Once vaccine production is scaled up and the amount and pace of vaccine supply starts to meet demands, “it will be important to start assessing population immunity and the possible protection that may be provided because of it.”
In order to speed up the deployment of vaccines once they are authorized, the commission has discussed labeling and packaging flexibilities with the member states and the EMA “which may be used where possible and for a temporary period.” These flexibilities, which were also mentioned in the June strategy, could help to increase production capacity, reduce transport costs and improve vaccine distribution. They include multi-dose presentations for COVI-19 vaccines, limiting pack and label information to one EU official language, and separate distribution of pack leaflets with each dose.
The communication also highlights the need to tackle vaccine distrust, which it says has already led to insufficient take-up of key childhood vaccines. “Misinformation and disinformation around a possible COVID-19 vaccine has not slowed down and will likely make the eventual deployment and uptake of vaccines more difficult,” it says.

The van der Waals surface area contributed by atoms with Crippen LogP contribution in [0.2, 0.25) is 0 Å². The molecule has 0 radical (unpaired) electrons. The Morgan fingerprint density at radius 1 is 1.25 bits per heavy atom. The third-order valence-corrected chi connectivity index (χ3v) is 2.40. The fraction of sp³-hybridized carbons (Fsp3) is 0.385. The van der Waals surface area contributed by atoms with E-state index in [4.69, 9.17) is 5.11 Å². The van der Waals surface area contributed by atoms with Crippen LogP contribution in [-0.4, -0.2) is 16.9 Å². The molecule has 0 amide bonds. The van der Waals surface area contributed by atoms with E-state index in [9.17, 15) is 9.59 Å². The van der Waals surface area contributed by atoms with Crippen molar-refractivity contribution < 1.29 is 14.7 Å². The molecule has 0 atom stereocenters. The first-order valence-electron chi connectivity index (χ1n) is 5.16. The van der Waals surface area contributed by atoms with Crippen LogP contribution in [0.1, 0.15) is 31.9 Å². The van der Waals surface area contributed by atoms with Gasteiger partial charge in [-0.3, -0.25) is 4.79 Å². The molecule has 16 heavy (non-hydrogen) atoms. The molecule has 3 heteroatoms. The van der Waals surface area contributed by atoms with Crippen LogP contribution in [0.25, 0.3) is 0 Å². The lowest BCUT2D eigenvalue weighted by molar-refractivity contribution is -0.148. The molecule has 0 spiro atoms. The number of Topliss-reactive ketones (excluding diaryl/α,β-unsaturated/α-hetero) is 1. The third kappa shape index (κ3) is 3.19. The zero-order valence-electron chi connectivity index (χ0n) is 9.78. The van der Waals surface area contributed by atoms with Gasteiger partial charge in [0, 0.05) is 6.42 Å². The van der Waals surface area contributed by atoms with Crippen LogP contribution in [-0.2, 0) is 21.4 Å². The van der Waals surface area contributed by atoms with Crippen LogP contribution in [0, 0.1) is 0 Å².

It calls on member state to “start providing citizens with objective, accurate, factual and targeted information about the importance of COVID-19 vaccines. It must be explained that such vaccines are likely to be our only real exit from the ongoing pandemic and that, due to the strict EU market authorization procedure, no corners will be cut in terms of safety or effectiveness.”
So as to bolster the EU’s overall ability to handle a pandemic situation, the commission “intends to shortly be putting forward legislative proposals – allowing concrete and tangible actions – to ensure the functioning of the internal market as well as to bolster the health security framework, the European Centre for Disease Prevention and Control and the European Medicines Agency.”
The commission is also working on a proposal to create an EU version of the US BARDA, as announced by commission president Ursula von der Leyen at her state of the union speech in September. The BARDA, which is part of the HHS Office of the Assistant Secretary for Preparedness and Response, was established to help protect the country against chemical, biological, radiological and nuclear threats, as well as from pandemic influenza and emerging infectious diseases.
An EU BARDA “should be an important step towards reaching a higher level of open strategic autonomy for the development and deployment of pharmaceutical products and health threat countermeasures more generally,” the commission says.
By Ian Schofield